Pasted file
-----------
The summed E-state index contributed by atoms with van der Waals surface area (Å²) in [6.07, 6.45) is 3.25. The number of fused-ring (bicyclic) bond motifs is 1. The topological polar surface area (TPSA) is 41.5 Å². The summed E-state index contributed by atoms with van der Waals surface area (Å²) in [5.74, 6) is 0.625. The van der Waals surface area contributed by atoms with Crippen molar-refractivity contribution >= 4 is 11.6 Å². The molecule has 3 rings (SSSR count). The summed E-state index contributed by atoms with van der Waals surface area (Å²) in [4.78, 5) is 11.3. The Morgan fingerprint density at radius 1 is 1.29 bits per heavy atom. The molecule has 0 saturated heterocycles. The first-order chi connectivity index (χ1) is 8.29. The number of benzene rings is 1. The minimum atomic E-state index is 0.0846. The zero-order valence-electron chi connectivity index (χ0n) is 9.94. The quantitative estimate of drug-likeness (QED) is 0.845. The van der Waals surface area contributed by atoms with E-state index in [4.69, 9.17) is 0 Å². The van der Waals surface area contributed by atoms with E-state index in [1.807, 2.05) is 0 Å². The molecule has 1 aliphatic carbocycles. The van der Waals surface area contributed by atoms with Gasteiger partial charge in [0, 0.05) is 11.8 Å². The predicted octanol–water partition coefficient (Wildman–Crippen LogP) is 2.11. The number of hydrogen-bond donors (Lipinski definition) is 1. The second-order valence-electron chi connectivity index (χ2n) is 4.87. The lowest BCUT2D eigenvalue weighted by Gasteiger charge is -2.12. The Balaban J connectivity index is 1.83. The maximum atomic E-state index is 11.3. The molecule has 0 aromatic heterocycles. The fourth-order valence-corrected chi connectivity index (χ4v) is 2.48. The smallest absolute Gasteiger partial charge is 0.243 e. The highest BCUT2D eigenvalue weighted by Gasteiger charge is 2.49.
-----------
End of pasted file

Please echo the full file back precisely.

The summed E-state index contributed by atoms with van der Waals surface area (Å²) in [6.07, 6.45) is 3.25. The number of fused-ring (bicyclic) bond motifs is 1. The topological polar surface area (TPSA) is 41.5 Å². The summed E-state index contributed by atoms with van der Waals surface area (Å²) in [5.74, 6) is 0.625. The van der Waals surface area contributed by atoms with Crippen molar-refractivity contribution >= 4 is 11.6 Å². The molecule has 3 rings (SSSR count). The summed E-state index contributed by atoms with van der Waals surface area (Å²) in [4.78, 5) is 11.3. The Morgan fingerprint density at radius 1 is 1.29 bits per heavy atom. The molecule has 0 saturated heterocycles. The first-order chi connectivity index (χ1) is 8.29. The number of benzene rings is 1. The minimum atomic E-state index is 0.0846. The zero-order valence-electron chi connectivity index (χ0n) is 9.94. The quantitative estimate of drug-likeness (QED) is 0.845. The van der Waals surface area contributed by atoms with E-state index in [4.69, 9.17) is 0 Å². The van der Waals surface area contributed by atoms with E-state index in [1.807, 2.05) is 0 Å². The molecule has 1 aliphatic carbocycles. The van der Waals surface area contributed by atoms with Gasteiger partial charge in [0, 0.05) is 11.8 Å². The predicted octanol–water partition coefficient (Wildman–Crippen LogP) is 2.11. The number of hydrogen-bond donors (Lipinski definition) is 1. The second-order valence-electron chi connectivity index (χ2n) is 4.87. The lowest BCUT2D eigenvalue weighted by Gasteiger charge is -2.12. The Balaban J connectivity index is 1.83. The maximum atomic E-state index is 11.3. The molecule has 0 aromatic heterocycles. The fourth-order valence-corrected chi connectivity index (χ4v) is 2.48. The smallest absolute Gasteiger partial charge is 0.243 e. The highest BCUT2D eigenvalue weighted by Gasteiger charge is 2.49.